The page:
Markets were not amused coming off a weekend that featured a truly disconcerting rise in COVID-19 deaths in Italy and Spain and a proliferation of shelter-in-place orders in the US, where 1 in 4 Americans are now effectively living under quarantine.
Gridlock in D.C. most assuredly didn’t help. Republicans and Democrats are resigned to the necessity of spending between $1 trillion and $2 trillion to shield the US economy, but were unable to seal the deal on a hotly-anticipated third aid package prior to the open of markets in Asia and the start of trading for US equity futures, which plunged.
Even if things improve overnight, the following visual is not the kind of start you want to see coming off the worst week for US equities since the crisis, and it reflects extreme consternation both with the state of the public health crisis and with US politicians’ inability to come together quickly to reassure a nervous public.
“That breathtaking drop in US equity futures to limit-down status at Monday’s open shows traders are taking the dire economic warnings out there with extreme seriousness”, Bloomberg’s Garfield Reynolds wrote, referencing projections from Morgan Stanley and Jim Bullard.
“Monetary and fiscal policymakers are now acting in concert, with the Fed trying to ensure liquidity remains ample and cost of funding low, while Congress is acting quickly to pass a sizable stimulus package that includes important lifelines for impacted households and businesses on the order of $1.3-1.4 trillion”, Morgan Stanley wrote, in a note that carries the euphemistic title “A Deeper US Recession” (“euphemistic” because a 30% contraction is more “depression” than “recession”).
Bloomberg’s Reynolds went on to caution that “investors have no patience for Congress as it struggles to tune stimulus measures [and] are left doubting any and all earnings forecasts, while the dash for cash undermines the verity of the risk-free rate when it comes to discounting”.
What’s left to do in that scenario? Well, as he puts it, “When the windscreen is terminally fogged up, the only thing you can do is stop”.
To be sure, the Fed is doing everything it can. In addition to resurrecting the commercial paper facility, expanding swap lines beyond the G-7, backstopping prime money market funds, and stepping into the muni market, they bought $272 billion of Treasurys last week and $68 billion of MBS. That means they’re nearly halfway to the $700 billion in new QE announced just a week ago, which certainly seems to suggest the $700 billion figure will go up at some point.
And all of that is to say nothing of Congress likely granting the central bank the authority to purchase longer-term munis, corporate bonds and lend trillions to businesses (more on that in the “read more” linked post above). Here’s a summary of what’s been done so far via SocGen:
“The Fed is being given carte blanche to pursue Draghi like ‘whatever it takes’ measures [moving] beyond the point of no return and will continue to do so”, JonesTrading’s Mike O’Rourke said Sunday evening, adding that “we expect the Fed will need to announce another round of asset purchases in the coming weeks [and] it will be interesting to watch [them] support high Treasury bond prices just as the Treasury comes to market with $340 Billion in securities”.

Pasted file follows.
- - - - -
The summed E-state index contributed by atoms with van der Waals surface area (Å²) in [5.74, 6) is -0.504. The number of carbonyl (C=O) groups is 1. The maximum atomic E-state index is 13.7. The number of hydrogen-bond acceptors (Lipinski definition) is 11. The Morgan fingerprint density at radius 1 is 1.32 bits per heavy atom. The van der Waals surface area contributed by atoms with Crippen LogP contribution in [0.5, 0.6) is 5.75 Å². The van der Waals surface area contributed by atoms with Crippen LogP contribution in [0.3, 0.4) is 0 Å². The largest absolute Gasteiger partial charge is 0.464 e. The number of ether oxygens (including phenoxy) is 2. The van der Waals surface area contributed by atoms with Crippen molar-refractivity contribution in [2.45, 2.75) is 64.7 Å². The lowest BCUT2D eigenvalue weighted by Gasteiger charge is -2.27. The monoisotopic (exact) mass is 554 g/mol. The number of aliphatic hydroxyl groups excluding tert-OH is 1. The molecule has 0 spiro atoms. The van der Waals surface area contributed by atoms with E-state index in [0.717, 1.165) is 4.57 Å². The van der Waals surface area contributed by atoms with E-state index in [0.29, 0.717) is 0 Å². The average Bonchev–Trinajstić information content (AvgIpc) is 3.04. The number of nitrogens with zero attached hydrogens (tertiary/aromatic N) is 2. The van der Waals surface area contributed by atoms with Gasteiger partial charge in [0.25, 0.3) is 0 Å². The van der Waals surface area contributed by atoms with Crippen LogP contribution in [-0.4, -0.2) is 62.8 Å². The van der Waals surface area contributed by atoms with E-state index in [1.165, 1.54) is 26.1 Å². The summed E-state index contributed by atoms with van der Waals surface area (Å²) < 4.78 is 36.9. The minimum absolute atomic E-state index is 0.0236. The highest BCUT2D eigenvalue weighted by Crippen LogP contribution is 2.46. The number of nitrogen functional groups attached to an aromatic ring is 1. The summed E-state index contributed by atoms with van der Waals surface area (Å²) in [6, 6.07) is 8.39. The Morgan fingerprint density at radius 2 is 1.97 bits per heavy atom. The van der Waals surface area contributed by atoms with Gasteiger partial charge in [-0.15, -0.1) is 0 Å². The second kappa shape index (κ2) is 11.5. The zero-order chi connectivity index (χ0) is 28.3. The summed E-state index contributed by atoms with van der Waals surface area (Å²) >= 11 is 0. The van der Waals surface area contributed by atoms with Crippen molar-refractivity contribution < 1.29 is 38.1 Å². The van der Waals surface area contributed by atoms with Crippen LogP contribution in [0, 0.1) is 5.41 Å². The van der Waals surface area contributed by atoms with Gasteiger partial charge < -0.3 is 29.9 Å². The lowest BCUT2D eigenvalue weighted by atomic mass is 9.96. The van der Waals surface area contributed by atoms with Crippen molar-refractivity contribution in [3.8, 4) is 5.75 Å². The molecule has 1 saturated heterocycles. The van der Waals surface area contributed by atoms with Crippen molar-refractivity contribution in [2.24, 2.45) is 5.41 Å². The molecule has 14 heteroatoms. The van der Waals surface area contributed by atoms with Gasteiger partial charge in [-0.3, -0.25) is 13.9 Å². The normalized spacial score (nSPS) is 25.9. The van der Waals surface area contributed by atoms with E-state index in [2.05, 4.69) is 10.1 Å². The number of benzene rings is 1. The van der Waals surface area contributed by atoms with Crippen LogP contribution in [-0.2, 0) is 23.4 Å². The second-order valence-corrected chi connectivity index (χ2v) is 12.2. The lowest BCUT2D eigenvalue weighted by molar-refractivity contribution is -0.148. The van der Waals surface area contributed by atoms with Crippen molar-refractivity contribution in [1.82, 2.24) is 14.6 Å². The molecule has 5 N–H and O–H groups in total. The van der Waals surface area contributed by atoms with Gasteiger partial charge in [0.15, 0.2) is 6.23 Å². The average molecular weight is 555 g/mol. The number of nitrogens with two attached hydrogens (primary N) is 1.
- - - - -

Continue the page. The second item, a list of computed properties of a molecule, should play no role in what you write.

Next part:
But there’s (arguably) nothing else to do but bail everyone out. And remember, rates were already low. Right now (as in, amid the crisis) it’s the availability of funds that matters, not the cost of them. “Company access to new credit is limited and existing debt is stressed in secondary markets”, SocGen writes, in a Sunday note. “Yet, without fresh capital, businesses will fold”.
Axicorp’s Stephen Innes called Monday morning “Lockdown, Shutdown & Limit down”, in a characteristically colorful note (I don’t think he’ll mind that I borrowed the title).
“Investors are recoiling in horror this morning at the explosive COVID-19 death counts around the world”, Innes went on to say, noting that “traders are buckling in preparing for a horrendous peek into their future this week when US initial jobless claims are released”.
As a reminder, the claims numbers are set to be off-the-charts bad. Goldman is projecting an almost unfathomably large jump.
On the bright side (and as detailed extensively here), stocks may get a reprieve headed into month- and quarter-end from fixed-weight rebalancing.
“Equities are down 35% and Treasuries are trading at central bank supported bubble prices – that is the rebalancing opportunity of a lifetime for a pension fund manager”, JonesTrading’s O’Rourke remarked, in the same cited note.
Oh, and insult to injury: The Financial Times said the Tokyo 2020 Olympics may be postponed by up to two years. Shinzo Abe told parliament Japan has to consider pushing the games into the future if safety isn’t assured, although he called the idea of canceling the Olympics altogether “unthinkable”.